userService.registerNewUser(
          userDto.getUsername(), userDto.getEmail(), userDto.getPassword(), appUrl);
    }

    @PreAuthorize("isAuthenticated()")
    @RequestMapping(value = "/password", method = RequestMethod.PUT)
    @ResponseStatus(HttpStatus.OK)
    public void updateUserPassword(@RequestBody UserUpdatePasswordCommandDto userDto) {
        userService.updateUserPassword(
          getCurrentUser(), userDto.getPassword(), userDto.getOldPassword());
    }

    @RequestMapping(value = "/passwordReset", method = RequestMethod.POST)
    @ResponseStatus(HttpStatus.OK)
    public void createAResetPassword(
      HttpServletRequest request, 
      @RequestBody UserTriggerResetPasswordCommandDto userDto) 
    {
        String appUrl = request.getRequestURL().toString().replace(request.getRequestURI(), "");
        userService.resetPassword(userDto.getEmail(), appUrl);
    }

    @RequestMapping(value = "/password", method = RequestMethod.POST)
    @ResponseStatus(HttpStatus.OK)
    public void changeUserPassword(@RequestBody UserchangePasswordCommandDto userDto) {
        userService.changeUserPassword(getCurrentUser(), userDto.getPassword());
    }

    @PreAuthorize("hasRole('USER_WRITE_PRIVILEGE')")
    @RequestMapping(value = "/{id}", method = RequestMethod.PUT)
    @ResponseStatus(HttpStatus.OK)
    public void updateUser(@RequestBody UserUpdateCommandDto userDto) {
        userService.updateUser(convertToEntity(userDto));
    }

    private User convertToEntity(UserUpdateCommandDto userDto) {
        return modelMapper.map(userDto, User.class);
    }
}

A few interesting things are happening here. First – notice how each of these API implementations is using a different command. This is mainly to give us a good base for further improving the design of the API and extracting different resources as they emerge.

Another reason is that when we take the next step, towards Event Sourcing – we have a clean set of commands that we’re working with.

3.3. Separate Resource Representations

Let’s now quickly go over the different representations of our User resource, after this separation into commands and queries:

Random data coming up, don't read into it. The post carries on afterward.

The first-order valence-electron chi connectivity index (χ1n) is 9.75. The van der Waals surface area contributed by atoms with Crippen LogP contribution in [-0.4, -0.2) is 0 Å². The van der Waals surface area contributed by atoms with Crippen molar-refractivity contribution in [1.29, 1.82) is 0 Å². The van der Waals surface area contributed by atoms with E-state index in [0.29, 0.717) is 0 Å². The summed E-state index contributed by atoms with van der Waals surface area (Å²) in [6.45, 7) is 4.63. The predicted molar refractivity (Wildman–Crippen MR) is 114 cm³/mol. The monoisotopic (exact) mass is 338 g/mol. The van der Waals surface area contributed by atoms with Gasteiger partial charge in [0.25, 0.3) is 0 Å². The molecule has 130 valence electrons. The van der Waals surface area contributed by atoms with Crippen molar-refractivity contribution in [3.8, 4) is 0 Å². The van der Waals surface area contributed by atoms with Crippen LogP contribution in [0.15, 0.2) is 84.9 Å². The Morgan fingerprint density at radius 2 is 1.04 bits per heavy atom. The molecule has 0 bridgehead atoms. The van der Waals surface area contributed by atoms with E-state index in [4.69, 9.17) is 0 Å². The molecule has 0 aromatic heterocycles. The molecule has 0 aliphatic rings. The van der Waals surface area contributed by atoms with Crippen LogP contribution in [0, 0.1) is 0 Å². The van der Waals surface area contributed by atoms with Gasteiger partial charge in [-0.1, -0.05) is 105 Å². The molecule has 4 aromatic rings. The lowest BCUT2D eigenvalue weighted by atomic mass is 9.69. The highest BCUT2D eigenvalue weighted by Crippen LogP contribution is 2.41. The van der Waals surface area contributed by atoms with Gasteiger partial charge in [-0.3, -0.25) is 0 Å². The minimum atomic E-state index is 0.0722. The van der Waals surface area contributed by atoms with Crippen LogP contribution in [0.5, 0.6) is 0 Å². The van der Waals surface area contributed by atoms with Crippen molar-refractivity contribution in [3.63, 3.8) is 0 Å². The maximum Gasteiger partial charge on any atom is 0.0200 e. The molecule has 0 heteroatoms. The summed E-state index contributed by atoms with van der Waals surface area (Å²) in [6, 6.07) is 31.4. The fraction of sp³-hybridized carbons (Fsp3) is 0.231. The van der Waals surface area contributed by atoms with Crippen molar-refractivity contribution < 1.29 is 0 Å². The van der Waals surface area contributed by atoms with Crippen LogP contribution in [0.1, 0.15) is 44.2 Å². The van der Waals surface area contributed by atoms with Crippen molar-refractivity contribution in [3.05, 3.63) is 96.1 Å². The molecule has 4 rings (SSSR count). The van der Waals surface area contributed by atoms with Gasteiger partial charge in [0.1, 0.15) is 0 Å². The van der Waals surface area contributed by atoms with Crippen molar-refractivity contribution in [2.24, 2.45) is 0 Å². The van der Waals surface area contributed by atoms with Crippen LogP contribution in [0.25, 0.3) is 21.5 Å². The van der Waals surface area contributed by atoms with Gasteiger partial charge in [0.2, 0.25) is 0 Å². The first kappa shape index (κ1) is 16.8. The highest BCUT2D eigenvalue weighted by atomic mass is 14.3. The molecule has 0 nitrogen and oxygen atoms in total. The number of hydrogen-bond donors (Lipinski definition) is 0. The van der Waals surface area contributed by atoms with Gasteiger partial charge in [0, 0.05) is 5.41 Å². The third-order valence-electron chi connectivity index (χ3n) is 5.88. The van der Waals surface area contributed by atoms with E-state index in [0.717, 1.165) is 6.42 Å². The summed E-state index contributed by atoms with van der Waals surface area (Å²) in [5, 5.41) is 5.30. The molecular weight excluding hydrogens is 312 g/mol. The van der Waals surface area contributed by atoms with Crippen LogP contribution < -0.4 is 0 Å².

public class UserQueryDto {
    private Long id;

    private String username;

    private boolean enabled;

    private Set<Role> roles;

    private long scheduledPostsCount;
}

Here are our Command DTOs:

  • UserRegisterCommandDto used to represent user registration data:
public class UserRegisterCommandDto {
    private String username;
    private String email;
    private String password;
}
  •  UserUpdatePasswordCommandDto used to represent data to update current user password:
public class UserUpdatePasswordCommandDto {
    private String oldPassword;
    private String password;
}
  • UserTriggerResetPasswordCommandDto used to represent user’s email to trigger reset password by sending an email with reset password token:
public class UserTriggerResetPasswordCommandDto {
    private String email;
}
  • UserChangePasswordCommandDto used to represent new user password – this command is called after user use password reset token.
public class UserChangePasswordCommandDto {
    private String password;
}
  • UserUpdateCommandDto used to represent new user’s data after modifications:
public class UserUpdateCommandDto {
    private Long id;

    private boolean enabled;

    private Set<Role> roles;
}

4. Conclusion

In this tutorial, we laid the groundwork towards a clean CQRS implementation for a Spring REST API.

The next step will be to keep improving the API by identifying some separate responsibilities (and Resources) out into their own services so that we more closely align with a Resource-centric architecture.

The Master Class of "Learn Spring Security" is out:

>> CHECK OUT THE COURSE